The Theremin Is 100 Years Old; Celebrating The Spookiest Of Instruments

It wouldn’t be October without Halloween, and it wouldn’t be Halloween without some spooky music. There’s no instrument spookier than a Theremin, which also happens to be one of the world’s first electronic instruments.

Leon Theremin plays his namesake instrument. Image via Linda Hall Library

You’ve no doubt heard the eerie, otherworldly tones of the Theremin in various 1950s sci-fi films, or heard the instrument’s one-of-a-kind cousin, the Electro-Theremin in “Good Vibrations” by the Beach Boys. The Theremin turns 100 years old this month, so we thought we’d take a look at this strange instrument.

One hundred years ago, a young Russian physicist named Lev Sergeyevich Termen, better known as Leon Theremin, was trying to invent a device to measure the density of various gases. In addition to the standard analog needle readout, he wanted another way to indicate the density, so he devised an oscillator whistle that would change pitch based on the density.

He discovered by accident that having his hand in the field of the antenna changed the pitch of the whistle, too. Then he did what any of us would do — played around until he made a melody, then called everyone else in the lab over to check it out.

Theremin soon showed his device to Lenin, who loved it so much that he sent Lev on a world tour to show it off. While in New York, he played it for Rachmaninoff and Toscanini. In fact you can see a video recording of Leon playing the instrument, a performance that’s more hauntingly beautiful than spooky. In 1928, he patented the Theremin in the United States and worked with RCA to produce them.

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The Minimin Aims To Be The Simplest Theremin

Hackaday.io user [eagleisinsight] is a high-school hacker whose dreams of becoming a Theremin virtuoso were thwarted by the high cost of a commercial instrument. His response is the Minimin, an affordable Theremin design using a 555 and an ATMega328.

The 555 is configured as an astable oscillator running at about 5MHz and with a loop antenna attached to its timing capacitor. The parasitic capacitance of the musician’s hand against the antenna varies the frequency of the oscillation, as you would expect. In a classic Theremin the signal from the 555 would be mixed with the output from a fixed 5MHz oscillator and the sound would be generated from the difference between the two oscillators, but in [eagleisinsight]’s design the 555 clocks the ATMega328’s timer. The processor can thus read the oscillator frequency and use that value to control a waveform generator.

There is something missing from this Theremin: a second antenna for volume. For now a potentiometer does that job, but [eagleisinsight] is working on a MkII device to correct this omission, along with plans to replace the ATMega with an XMega processor whose DAC can produce a sine wave output and whose USB port can be used to enable the Minimin as a MIDI controller.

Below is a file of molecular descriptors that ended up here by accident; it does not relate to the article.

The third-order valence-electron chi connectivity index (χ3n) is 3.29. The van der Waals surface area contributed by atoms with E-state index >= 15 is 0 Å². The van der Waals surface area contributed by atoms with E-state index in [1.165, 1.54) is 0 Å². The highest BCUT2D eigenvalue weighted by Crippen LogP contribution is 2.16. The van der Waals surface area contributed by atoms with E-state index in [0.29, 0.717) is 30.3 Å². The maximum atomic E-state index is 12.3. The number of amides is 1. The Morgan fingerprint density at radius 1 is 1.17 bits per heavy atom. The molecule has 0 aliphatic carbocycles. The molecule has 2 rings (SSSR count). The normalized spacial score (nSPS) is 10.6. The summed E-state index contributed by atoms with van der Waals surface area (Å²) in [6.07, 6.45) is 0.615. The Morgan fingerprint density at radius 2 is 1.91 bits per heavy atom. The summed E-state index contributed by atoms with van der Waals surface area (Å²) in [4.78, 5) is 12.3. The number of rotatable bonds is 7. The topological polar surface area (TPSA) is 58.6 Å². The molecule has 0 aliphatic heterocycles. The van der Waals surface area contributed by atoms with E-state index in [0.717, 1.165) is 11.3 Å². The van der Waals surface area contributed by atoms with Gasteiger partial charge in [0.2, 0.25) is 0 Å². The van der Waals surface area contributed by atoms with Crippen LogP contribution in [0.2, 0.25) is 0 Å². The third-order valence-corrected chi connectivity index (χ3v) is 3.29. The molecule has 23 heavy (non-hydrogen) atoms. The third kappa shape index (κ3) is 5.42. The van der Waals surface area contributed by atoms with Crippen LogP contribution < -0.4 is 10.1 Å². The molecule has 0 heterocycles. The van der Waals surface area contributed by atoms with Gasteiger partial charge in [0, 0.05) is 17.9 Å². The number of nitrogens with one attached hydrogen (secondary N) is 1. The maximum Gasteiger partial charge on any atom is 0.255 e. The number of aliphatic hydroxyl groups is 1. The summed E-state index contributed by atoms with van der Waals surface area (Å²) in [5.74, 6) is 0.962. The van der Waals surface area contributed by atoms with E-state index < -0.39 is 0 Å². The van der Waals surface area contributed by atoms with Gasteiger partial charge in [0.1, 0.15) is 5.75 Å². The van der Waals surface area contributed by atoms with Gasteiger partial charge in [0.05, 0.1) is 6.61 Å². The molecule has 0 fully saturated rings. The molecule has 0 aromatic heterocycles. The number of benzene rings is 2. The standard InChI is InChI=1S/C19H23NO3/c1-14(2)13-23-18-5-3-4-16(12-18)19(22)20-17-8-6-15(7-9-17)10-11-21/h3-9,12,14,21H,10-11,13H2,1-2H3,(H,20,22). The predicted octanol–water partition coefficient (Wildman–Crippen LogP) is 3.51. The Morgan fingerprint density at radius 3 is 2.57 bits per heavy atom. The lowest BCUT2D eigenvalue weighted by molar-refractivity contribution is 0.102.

As you might expect, we’ve covered numerous Theremins over the years here on Hackaday. You can browse them all, but we’d like to draw your attention to a typical breadboard instrument using a soda can antenna, people using Theremins as Guitar Hero controllers, and Léon Theremin’s terpistone, a full-body instrument.

Retrotechtacular: The Theremin Terpsitone

Léon Theremin built his eponymous instrument in 1920 under Soviet sponsorship to study proximity sensors. He later applied the idea of generating sounds using the human body’s capacitance to other physical forms like the theremin cello and the theremin keyboard. One of these was the terpsitone, which is kind of like a full-body theremin. It was built about twelve years after the theremin and named after Terpsichore, one of the nine muses of dance and chorus from Greek mythology.

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Soda Can Theremin Made In Minutes

Looking for a fun weekend project? How about building your very own sci-fi Theremin using just a soda can and a few simple components you probably already have.

Not familiar with Theremins? It’s an electronic instrument that can be played without any physical contact. Essentially, the antenna (soda can) acts as half of a capacitor — your hand acts as the other. By varying the distance of your hand to the soda can, you change the capacitance, which can then be used to modulate a sound. It was invented in 1928 by the Russian inventor [Leon Theremin], and you can actually see a video of him playing it on YouTube — we’ve never seen this before, but we must say it’s actually quite impressive!

Anyway, back to the hack. All you need are some op-amps, a few capacitors, some resistors, a diode, a breadboard, and of course — a speaker. [Will’s] gone into great detail in how each circuit works with both schematics and diagrams of the breadboard configuration — it’s a great little project even kids can follow along.

Take a listen after the break.

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